The top six is taking shape

Ten rounds gone, five to go, and in First Grade the top six is starting to take shape.  Sydney still leads, on 48 points, with Bankstown and Penrith on 42, Easts on 35, Campbelltown-Camden on 34 and premiers Manly (who were docked 1.1 points for a slow over rate against University of NSW) recovering from a slow start with 33.9.  The six teams on 30, Fairfield on 26, and two teams on 24 will all think their chances are still alive.

Upsets happen at this time of year, rain can cause havoc, and predictions would be silly.  In theory, 30 points are available in the three two day games and say another 14 (if bonus points are taken into account) in the two limited-over games.  So Sydney University, on 24 points, could mathematically end up on 68.  More realistically, if we assume that most of the results from here on will be six-pointers, it looks as though teams will need at least 52 points to have a chance of reaching the qualifying finals.  That means that Sydney will be there – barring some extraordinary results, they need to win only two of their next five games to secure a place and only one of their remaining games (against Manly this week) is against a side that’s currently in the top six.  Two wins should make Bankstown secure, and they get to play the bottom two teams (Wests and North Sydney, with one win between them).  Penrith also needs two wins to claim a place in the finals, and has a tougher draw than Bankstown, but should manage it.  Which leaves something like nine teams pushing for three spots.  Each week from here on, one or two clubs will drop off the pace.  In the big match-ups this week, Easts (35) can make things hard for Blacktown (30), while Randwick-Petersham (30) will try to leap-frog over Manly (33.9) and Northern District and St George (both on 30) will battle to stay in touch with the pack.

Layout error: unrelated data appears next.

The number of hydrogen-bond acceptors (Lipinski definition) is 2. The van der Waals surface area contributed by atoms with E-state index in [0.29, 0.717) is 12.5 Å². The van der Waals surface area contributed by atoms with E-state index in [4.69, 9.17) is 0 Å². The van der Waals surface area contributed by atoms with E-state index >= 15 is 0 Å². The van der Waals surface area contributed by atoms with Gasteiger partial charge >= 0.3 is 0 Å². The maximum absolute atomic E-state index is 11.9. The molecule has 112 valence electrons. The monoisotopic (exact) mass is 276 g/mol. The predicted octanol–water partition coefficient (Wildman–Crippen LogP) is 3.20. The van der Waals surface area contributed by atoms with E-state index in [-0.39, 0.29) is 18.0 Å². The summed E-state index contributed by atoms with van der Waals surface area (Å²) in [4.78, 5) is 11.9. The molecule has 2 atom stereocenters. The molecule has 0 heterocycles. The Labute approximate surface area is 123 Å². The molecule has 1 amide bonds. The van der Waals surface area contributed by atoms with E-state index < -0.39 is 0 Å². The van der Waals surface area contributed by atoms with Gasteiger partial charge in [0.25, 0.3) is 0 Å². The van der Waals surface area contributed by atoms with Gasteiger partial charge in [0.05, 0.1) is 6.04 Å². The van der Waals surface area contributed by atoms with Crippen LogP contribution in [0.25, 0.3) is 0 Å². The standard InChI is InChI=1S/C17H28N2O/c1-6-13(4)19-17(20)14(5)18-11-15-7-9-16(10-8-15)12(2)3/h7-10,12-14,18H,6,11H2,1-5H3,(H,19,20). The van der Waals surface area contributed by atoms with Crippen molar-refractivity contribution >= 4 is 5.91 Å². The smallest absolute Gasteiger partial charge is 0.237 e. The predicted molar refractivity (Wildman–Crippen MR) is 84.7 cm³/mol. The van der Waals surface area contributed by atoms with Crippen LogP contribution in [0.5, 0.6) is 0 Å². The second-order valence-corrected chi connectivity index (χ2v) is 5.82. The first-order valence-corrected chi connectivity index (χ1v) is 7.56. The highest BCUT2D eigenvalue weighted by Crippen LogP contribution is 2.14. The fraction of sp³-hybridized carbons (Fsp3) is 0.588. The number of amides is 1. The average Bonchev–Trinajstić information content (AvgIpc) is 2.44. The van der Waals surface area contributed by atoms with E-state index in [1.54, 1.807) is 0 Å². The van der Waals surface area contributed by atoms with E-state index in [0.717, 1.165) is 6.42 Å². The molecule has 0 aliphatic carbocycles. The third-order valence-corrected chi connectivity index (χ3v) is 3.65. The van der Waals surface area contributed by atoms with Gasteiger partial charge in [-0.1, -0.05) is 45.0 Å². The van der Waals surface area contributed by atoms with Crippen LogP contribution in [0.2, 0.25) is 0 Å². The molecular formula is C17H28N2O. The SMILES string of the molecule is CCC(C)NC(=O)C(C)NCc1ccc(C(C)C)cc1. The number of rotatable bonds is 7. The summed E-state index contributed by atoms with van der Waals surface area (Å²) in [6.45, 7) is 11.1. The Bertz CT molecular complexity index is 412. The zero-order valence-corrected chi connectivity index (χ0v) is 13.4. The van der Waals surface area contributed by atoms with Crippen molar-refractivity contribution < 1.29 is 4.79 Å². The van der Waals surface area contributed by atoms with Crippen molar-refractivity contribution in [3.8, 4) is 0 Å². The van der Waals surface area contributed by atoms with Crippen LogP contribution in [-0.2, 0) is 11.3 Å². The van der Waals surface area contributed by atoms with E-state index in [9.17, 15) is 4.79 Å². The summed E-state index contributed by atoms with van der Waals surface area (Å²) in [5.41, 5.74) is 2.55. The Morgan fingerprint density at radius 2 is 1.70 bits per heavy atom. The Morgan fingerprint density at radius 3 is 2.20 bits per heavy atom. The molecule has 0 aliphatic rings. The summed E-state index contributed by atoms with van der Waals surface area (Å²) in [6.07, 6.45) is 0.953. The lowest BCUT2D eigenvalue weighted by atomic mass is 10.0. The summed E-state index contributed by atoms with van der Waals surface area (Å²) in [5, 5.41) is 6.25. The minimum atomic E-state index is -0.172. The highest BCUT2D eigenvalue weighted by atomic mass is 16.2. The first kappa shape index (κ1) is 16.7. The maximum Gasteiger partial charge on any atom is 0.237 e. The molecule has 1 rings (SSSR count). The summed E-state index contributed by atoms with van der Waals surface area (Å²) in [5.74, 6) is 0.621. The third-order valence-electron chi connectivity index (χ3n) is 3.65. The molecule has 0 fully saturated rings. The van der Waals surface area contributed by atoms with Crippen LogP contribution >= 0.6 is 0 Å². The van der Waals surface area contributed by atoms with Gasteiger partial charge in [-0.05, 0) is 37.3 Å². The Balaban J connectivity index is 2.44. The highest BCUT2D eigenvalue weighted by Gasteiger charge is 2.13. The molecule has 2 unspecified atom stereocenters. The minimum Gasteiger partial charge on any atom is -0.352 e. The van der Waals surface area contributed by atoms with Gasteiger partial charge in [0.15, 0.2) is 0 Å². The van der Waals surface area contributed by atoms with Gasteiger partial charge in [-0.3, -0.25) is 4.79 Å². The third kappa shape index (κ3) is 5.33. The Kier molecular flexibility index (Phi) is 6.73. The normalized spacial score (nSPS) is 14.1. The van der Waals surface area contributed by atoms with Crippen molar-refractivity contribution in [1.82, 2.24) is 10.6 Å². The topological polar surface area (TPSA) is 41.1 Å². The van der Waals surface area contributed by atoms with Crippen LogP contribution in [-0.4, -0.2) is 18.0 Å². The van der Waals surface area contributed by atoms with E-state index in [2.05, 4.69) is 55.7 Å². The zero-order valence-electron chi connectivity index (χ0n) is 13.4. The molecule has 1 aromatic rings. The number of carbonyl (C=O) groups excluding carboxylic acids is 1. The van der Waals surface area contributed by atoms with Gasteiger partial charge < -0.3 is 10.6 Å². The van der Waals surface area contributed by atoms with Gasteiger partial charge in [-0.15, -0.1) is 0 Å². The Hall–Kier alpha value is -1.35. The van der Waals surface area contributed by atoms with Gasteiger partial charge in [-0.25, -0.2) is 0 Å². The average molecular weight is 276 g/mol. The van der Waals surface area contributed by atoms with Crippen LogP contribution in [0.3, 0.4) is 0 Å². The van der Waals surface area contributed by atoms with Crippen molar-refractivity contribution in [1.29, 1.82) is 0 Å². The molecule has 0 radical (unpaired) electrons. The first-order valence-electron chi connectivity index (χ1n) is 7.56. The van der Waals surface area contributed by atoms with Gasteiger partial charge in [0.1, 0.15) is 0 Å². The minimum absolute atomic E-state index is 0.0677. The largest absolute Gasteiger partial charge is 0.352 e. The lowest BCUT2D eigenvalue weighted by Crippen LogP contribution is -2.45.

Jake Wholohan has broken through

If you’ve played cricket against Penrith in the last forty-odd years, the chances are that you’ve played against someone called Wholohan.  Trevor Wholohan was club President for years, and his son Michael was a keeper-batsman in Firsts and Seconds for what seemed like decades (and has since been involved in coaching at the club).  Now 18 year old Jake Wholohan has worked his way into First Grade (via the NSW Under 19 team and some solid efforts in Seconds).  The slightly-built off spinner took time toacclimatise to the higher grade, but broke through against Fairfield-Liverpool, exploiting a soft pitch to produce a match-winning spell of 5-28 from 16 overs.  He looks set for a lengthy career in the game, before he settles down to the more serious business of breeding another generation of Wholohans for the club.

James Psarakis makes it look easy

Another outstanding performer from this year’s Under-19 National Championships was Tamworth all-rounder James Psarakis, who now turns out for Randwick-Petersham.  Already this season, Psarakis has scored a 91 in Seconds and 98 in his first game in First Grade (excluding a couple of T20 matches).  In Round Ten, Psarakis walked out to bat at 6-91 after Mosman’s Ellery Clugston has taken three wickets for next to nothing in the space of two overs.  Over the next three hours, Psarakis helped to add 94 runs for the eighth wicket and another 60 to the ninth, lifting Randwick-Petersham to a presentable total.  His maiden First Grade hundred included five sixes.  An uncomplicated player, he’s making batting look a very simple task at the moment – altogether, for Randwick-Petersham and the Under-19s this season, he’s scored 1051 runs at an average close to fifty.